Whether you are an avid hiker or a beginning enthusiast, it takes proper planning to make sure your hike will go smoothly and safely. While keeping hydrated is important, hikers should also carry lightweight food items to keep their energy levels up during the course of a day's hike.
Fresh fruit is always a good idea when going on a hike. Not only does fruit restore natural sugar and vitamins that can be drained from the body during the hike, it also gives the hiker some hydration and refreshment as well. Cutting the fruit ahead of time, be it an apple or orange, and placing the pieces into a small zip top bag makes it easier to pack with less waste. Be sure to eat the fruit early in the hike while it is still cool and avoid warm fruit that may begin to spoil.
A longstanding staple among hard-core hikers, granola bars bring a good mix of carbohydrates and protein that provide and energy burst needed on a day hike. With numerous brands and flavors to choose from on store shelves, look for those with the most natural ingredients and stay away from fillers and high amounts of sodium. Too much salt and sugar will have a negative effect and cause you to require more fluids.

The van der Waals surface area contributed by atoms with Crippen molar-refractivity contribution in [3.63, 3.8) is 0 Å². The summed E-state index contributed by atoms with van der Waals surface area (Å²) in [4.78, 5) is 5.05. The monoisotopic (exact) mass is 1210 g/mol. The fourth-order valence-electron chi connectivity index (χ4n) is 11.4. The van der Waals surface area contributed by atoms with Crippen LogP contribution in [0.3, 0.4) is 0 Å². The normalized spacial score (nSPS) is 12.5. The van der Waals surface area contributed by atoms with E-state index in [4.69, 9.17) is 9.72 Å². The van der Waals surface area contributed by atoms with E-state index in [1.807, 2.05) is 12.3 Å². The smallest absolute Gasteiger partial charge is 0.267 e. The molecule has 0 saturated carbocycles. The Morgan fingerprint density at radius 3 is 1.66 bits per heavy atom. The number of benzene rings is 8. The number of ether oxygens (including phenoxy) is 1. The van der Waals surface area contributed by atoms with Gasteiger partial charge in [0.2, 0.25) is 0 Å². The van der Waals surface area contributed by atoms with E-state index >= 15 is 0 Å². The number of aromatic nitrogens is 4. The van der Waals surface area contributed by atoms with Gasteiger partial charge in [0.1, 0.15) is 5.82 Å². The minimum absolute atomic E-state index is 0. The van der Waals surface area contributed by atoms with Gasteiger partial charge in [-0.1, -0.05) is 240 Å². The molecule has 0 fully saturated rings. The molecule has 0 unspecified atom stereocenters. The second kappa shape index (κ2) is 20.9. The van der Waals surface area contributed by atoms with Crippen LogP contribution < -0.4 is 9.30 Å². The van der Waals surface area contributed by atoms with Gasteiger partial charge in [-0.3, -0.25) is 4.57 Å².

Peanut Butter Sandwiches
While the good old PBJ may not be thought of as hardcore hiking food, these easy-to-make sandwiches provide the energy needed on a long day's hike. When preparing these sandwiches, be sure to use a natural peanut butter without added sugar. Using reduced sugar jam or jelly and 100 percent whole wheat bread turns this kiddie snack into a great source of protein when hiking.
A zip top bag full of fresh veggies is another great food item to have on a hike. Fresh cut-up broccoli, cauliflower or carrots provides natural energy to keep you fresh on a long hike. Be sure to keep the veggies cool and dry until you start your hike. Keep them packed away from your body so they do not overheat during the trip.